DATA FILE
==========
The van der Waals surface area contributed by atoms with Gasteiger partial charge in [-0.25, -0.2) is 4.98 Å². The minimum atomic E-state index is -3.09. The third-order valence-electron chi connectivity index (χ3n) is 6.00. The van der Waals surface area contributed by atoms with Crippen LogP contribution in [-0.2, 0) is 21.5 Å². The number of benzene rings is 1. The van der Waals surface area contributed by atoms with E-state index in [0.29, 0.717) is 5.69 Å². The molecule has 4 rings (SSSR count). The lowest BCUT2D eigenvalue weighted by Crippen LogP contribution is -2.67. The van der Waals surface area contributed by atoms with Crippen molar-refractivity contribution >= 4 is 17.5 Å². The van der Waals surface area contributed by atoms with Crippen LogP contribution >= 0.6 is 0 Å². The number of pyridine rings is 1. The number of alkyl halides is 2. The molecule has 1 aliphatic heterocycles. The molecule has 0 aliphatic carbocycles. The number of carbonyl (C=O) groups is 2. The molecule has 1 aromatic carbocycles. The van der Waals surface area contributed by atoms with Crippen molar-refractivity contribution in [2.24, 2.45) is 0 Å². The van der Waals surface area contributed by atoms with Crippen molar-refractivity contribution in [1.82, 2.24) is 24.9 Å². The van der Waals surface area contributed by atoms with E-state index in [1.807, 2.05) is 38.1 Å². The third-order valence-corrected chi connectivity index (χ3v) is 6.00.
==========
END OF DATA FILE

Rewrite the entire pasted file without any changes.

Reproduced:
The van der Waals surface area contributed by atoms with Gasteiger partial charge in [-0.25, -0.2) is 4.98 Å². The minimum atomic E-state index is -3.09. The third-order valence-electron chi connectivity index (χ3n) is 6.00. The van der Waals surface area contributed by atoms with Crippen LogP contribution in [-0.2, 0) is 21.5 Å². The number of benzene rings is 1. The van der Waals surface area contributed by atoms with E-state index in [0.29, 0.717) is 5.69 Å². The molecule has 4 rings (SSSR count). The lowest BCUT2D eigenvalue weighted by Crippen LogP contribution is -2.67. The van der Waals surface area contributed by atoms with Crippen molar-refractivity contribution >= 4 is 17.5 Å². The van der Waals surface area contributed by atoms with Crippen LogP contribution >= 0.6 is 0 Å². The number of pyridine rings is 1. The number of alkyl halides is 2. The molecule has 1 aliphatic heterocycles. The molecule has 0 aliphatic carbocycles. The number of carbonyl (C=O) groups is 2. The molecule has 1 aromatic carbocycles. The van der Waals surface area contributed by atoms with Crippen molar-refractivity contribution in [2.24, 2.45) is 0 Å². The van der Waals surface area contributed by atoms with Crippen molar-refractivity contribution in [1.82, 2.24) is 24.9 Å². The van der Waals surface area contributed by atoms with E-state index in [1.807, 2.05) is 38.1 Å². The third-order valence-corrected chi connectivity index (χ3v) is 6.00.